creamy and velvety homemade hummus
My relationship with houmous can only be described as dysfunctional. On the one hand, it’s an integral part of my motherland and its culture so I have to love it, but I fear it and dislike it at the same time, and every time I go near it my belly starts screaming “You’ll regret it.”. Still, I don’t have to like everything I cook, right? I can just enjoy cooking it for others… Except houmous intimidates me, and part of that at least must be due to the fact that every time I think of making it my ex-husband’s voice pops into my head, "Everyone thinks they can make houmous, but no, they can’t. Good houmous, is not easy to make. No wonder you don’t like houmous. They don’t know how to make a good one in Australia. Wait till we go to Israel, I will take you to the most amazing place in Israel where the houmous is to die for. It’s far but it’s worth the drive." When we finally made it to Israel he would prepare a day before for the long drive ahead which was 15 minutes away (for Israelis that’s like a day trip) so we could eat the BEST HOUMOUS EVER. When we’d get there, I’d be like, “Nu, where is this Michelin guide 5-star restaurant?" and he would point to a rundown hole in the wall where the resident troglodyte was selling this culinary masterpiece in takeaway containers, just in case you didn’t fancy the ambience of the alfresco dining on the plastic tables and chairs… Did it make me a convert after all the build up? No it did not! So the great houmous challenge was a daunting one for me. But I’m a face the fear and do it kind of person (wait ten, twenty years, but eventually, do it). So I took the plunge. Now I just want you to know that I love you people, because if I’m going to find a houmous recipe for you it has to be as good as the one my ex thought he was taking me to in Israel. So I searched high and low. I poured over books and surfed the net at midnight under the covers (so not to wake my partner) to get you an authentic homemade recipe without too much work ... I wouldn’t do this for any one else, except my kids and my siblings and my friends, but other than that, only you. Still, after reading recipe after recipe (Israeli ones of course) I was none the wiser; all I got was mixed messages and the more I researched the more confused I got: "If you cook the chickpeas for too long they will come out dry. The longer you cook the chickpeas the better. Don’t forget the bio-carb soda because it makes the chickpeas softer. Avoid soda at all costs because you will be able to taste it. Leave skin on the chickpeas, don’t leave skin on. And God forbid they should give quantities (now I know where my mum gets it from). Just put a little bit of this but not too little. Mix it but not for too long. Nonetheless, despite all odds, I was going to get a good houmous recipe come what may... And here it is a simple-to-make thick, rich, creamy Houmous. Was it worth it? you tell me folks! Please note I let the chickpeas cook for 2 1/2 hours. I didn’t get the skin of all the chickpeas and the houmous still turned out just fine. INGREDIENTS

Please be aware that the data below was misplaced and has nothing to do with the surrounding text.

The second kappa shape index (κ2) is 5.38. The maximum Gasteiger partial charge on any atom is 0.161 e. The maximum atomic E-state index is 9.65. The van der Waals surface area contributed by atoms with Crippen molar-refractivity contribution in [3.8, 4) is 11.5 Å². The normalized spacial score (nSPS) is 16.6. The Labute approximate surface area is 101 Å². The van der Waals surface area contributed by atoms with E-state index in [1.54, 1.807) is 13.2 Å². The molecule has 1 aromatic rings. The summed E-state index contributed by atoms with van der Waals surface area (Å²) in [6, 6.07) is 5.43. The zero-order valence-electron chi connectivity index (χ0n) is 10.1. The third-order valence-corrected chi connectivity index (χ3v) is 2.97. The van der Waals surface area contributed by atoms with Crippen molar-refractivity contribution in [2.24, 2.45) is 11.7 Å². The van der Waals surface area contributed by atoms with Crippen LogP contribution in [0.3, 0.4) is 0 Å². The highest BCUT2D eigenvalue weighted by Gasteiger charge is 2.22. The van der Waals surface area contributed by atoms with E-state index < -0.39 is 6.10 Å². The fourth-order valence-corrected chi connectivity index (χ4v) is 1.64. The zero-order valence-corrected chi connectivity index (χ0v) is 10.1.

1 1/4 cup dry chickpeas (it will yield about 3 cups of soaked chickpeas)
2-3 garlic cloves, minced
3 to 4 ice cubes (i break them up a little with the back of the knife first)
1/3 cup tahini
½ tsp salt
Juice of 1 lemon
1 teaspoon baking soda (optional)
Hot water (if needed)
Soak chickpeas in plenty of water overnight (water needs to be at least doubled the volume of chickpeas). When ready, drain chickpeas and place them in a medium-sized heavy cooking pot. Cover with water by about 2 inches and add teaspoon of bi-carbonate soda. Bring to a boil, then reduce heat and simmer for 1 1/2 to 2 hours.
Turn heat off Leave for a few minutes. Take a handful of chickpeas at a time and gently rub under running water to remove the skins. Discard skins. Let the chickpeas cool completely.
Take a handful of cooled chickpeas and set aside in a small bowl. Dry remaing chickpeas and place chickpeas with minced garlic in a food processor. Puree until a smooth, powder-like mixture forms.
While processor is running, add ice cubes, tahini, salt, and lemon juice. Blend for about 4 minutes or so. Check, and if the consistency is too thick still, run processor and slowly add a little hot water. Blend until you reach desired silky smooth consistency.
Spread in a serving bowl and add a generous drizzle of olive oil Add a few chickpeas to the middle, and sprinkle with sweet paprika.
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With love and gratitude